We can all keep ignoring what we know to be civil behavior and we can keep lowering our expectations of ourselves and others. We can keep assuring ourselves that we are the good guys because “they did it first.” We can keep sinking down and down and down.

But if we do that, we all just end up in a hole that’s too deep to climb out of.

I can’t stand Donald Trump. I will work as hard as I possibly can to see him defeated in 2020 (if he stays in office that long). I’ll campaign for progressive candidates and make calls and knock on doors and push for universal health insurance. I’ll march against wars and guns and in favor of public education.

But I won’t laugh at unfunny insults hurled by people who seem to use the Donald himself as their inspiration.

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NEVER AGAIN


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I once had a job that changed my life.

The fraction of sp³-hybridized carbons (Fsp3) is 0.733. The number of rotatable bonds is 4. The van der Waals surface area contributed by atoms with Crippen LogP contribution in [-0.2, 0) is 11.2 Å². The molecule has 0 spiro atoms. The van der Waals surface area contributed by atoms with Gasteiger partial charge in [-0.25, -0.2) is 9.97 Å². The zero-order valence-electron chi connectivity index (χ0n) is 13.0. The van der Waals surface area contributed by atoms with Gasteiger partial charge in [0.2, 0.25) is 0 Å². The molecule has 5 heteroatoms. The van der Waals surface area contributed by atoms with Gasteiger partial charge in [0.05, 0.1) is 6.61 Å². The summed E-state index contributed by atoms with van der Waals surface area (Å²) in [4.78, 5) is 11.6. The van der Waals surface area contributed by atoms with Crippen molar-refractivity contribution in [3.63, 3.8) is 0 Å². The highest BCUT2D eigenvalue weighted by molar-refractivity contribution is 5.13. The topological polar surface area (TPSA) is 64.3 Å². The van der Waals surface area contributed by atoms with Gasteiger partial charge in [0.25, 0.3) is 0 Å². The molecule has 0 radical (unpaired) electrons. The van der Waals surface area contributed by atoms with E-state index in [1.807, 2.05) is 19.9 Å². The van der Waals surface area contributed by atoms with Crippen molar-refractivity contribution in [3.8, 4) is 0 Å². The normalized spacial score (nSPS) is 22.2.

I was 22 years old, a recent graduate with a dual degree in political science and the Russian language. It was 1978.

I was hired by Jewish Family Services of Boston as an interpreter. The agency worked to resettle Soviet Jews who were beginning new lives in the Boston area.

My job was to interview the new families, and to interpret between the immigrants and their social workers. I also took them to the doctor. I was an interpreter of Russian at Boston’s Beth Israel and Children’s Hospitals.

At the innocent age of 22, this Italian Catholic had the opportunity to learn all about the lives of Jews who had lived through World War II. I had the honor of interpreting their stories to social workers, doctors, psychiatrists, landlords, dentists, eye doctors and obstetricians. I interpreted at a birth, and at a cardiac catheterization. I learned so much about medicine.